Search our database of publications on vaccines for COVID-19. These include published scientific papers, preprints and policy reports, and all are from teams based in the UK.
This research has not been peer-reviewed. It is a preliminary report that should not be regarded as conclusive, guide clinical practice or health-related behaviour, or be reported in news media as established information.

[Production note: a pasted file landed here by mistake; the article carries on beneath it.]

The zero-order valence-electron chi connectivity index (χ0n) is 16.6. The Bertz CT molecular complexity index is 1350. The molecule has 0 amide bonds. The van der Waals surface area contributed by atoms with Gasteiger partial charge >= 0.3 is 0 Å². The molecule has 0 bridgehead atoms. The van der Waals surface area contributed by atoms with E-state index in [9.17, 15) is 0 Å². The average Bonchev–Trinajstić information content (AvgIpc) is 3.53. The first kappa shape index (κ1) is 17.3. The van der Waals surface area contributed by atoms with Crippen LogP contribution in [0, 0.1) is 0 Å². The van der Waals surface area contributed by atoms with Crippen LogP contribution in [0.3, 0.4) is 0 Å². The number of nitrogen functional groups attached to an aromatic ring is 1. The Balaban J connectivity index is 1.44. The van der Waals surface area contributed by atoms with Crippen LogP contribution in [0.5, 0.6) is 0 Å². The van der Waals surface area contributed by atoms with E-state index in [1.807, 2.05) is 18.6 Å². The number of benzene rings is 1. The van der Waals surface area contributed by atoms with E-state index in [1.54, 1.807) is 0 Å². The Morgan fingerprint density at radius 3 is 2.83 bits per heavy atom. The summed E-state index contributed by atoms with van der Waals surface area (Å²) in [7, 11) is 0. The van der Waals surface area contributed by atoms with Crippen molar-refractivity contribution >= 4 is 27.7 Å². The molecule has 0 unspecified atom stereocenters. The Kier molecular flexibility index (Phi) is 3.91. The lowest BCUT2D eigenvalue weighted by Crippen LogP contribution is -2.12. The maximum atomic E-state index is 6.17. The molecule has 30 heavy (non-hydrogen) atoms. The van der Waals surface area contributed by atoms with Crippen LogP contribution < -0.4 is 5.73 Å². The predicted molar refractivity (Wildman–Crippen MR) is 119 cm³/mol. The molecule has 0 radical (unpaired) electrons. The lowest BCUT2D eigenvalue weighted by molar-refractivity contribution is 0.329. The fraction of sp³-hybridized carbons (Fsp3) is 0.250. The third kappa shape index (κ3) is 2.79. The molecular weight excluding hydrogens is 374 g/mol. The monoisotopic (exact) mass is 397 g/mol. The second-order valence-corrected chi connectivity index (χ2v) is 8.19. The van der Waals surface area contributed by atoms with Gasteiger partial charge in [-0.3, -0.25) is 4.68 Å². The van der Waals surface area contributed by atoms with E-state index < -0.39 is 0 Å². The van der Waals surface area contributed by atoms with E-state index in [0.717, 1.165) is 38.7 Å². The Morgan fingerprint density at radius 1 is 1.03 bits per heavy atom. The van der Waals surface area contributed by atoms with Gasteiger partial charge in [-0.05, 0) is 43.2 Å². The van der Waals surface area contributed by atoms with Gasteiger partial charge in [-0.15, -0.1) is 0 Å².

Patients with haematological malignancies, such as acute leukaemia and high-risk MDS (HR-MDS), have significantly increased mortality and morbidity from COVID-19. However vaccine efficacy in these patients and the impact of systemic anti-cancer therapy (SACT) on vaccine response remains to be fully established. SARS-CoV-2 antibody responses in 53 patients with ALL, AML or HR-MDS receiving SACT were characterised following two doses of either BNT162b2 or ChAdOx1nCoV-19. All patients were tested for anti-S antibodies after 2 doses, 60% after the first dose and anti-N antibody testing was performed on 46 patients (87%). Seropositivity rates after 2 vaccine doses were 95% in AML/HR-MDS patients and 79% in ALL. After stratification by prior SARS-CoV-2 infection, naïve patients with AML/HR-MDS had higher seroconversion rates and median anti-S antibody titres compared to ALL (median 291U/mL versus 5.06U/mL), and significant increases in anti-S titres with consecutive vaccine doses, not seen in ALL. No difference was seen in serological response between patients receiving intensive chemotherapy or non-intensive therapies (HMA) but significantly reduced titres were present in AML/HR-MDS patients who received venetoclax-based regimens compared to other therapies. All ALL patients received intensive chemotherapy, with no further impact of anti-CD20 immunotherapy on serological response. Understanding the impact of disease subtypes and therapy on vaccine response is essential to enable decisions on modifying or delaying treatment in the context of either SARS-CoV-2 infection or vaccination.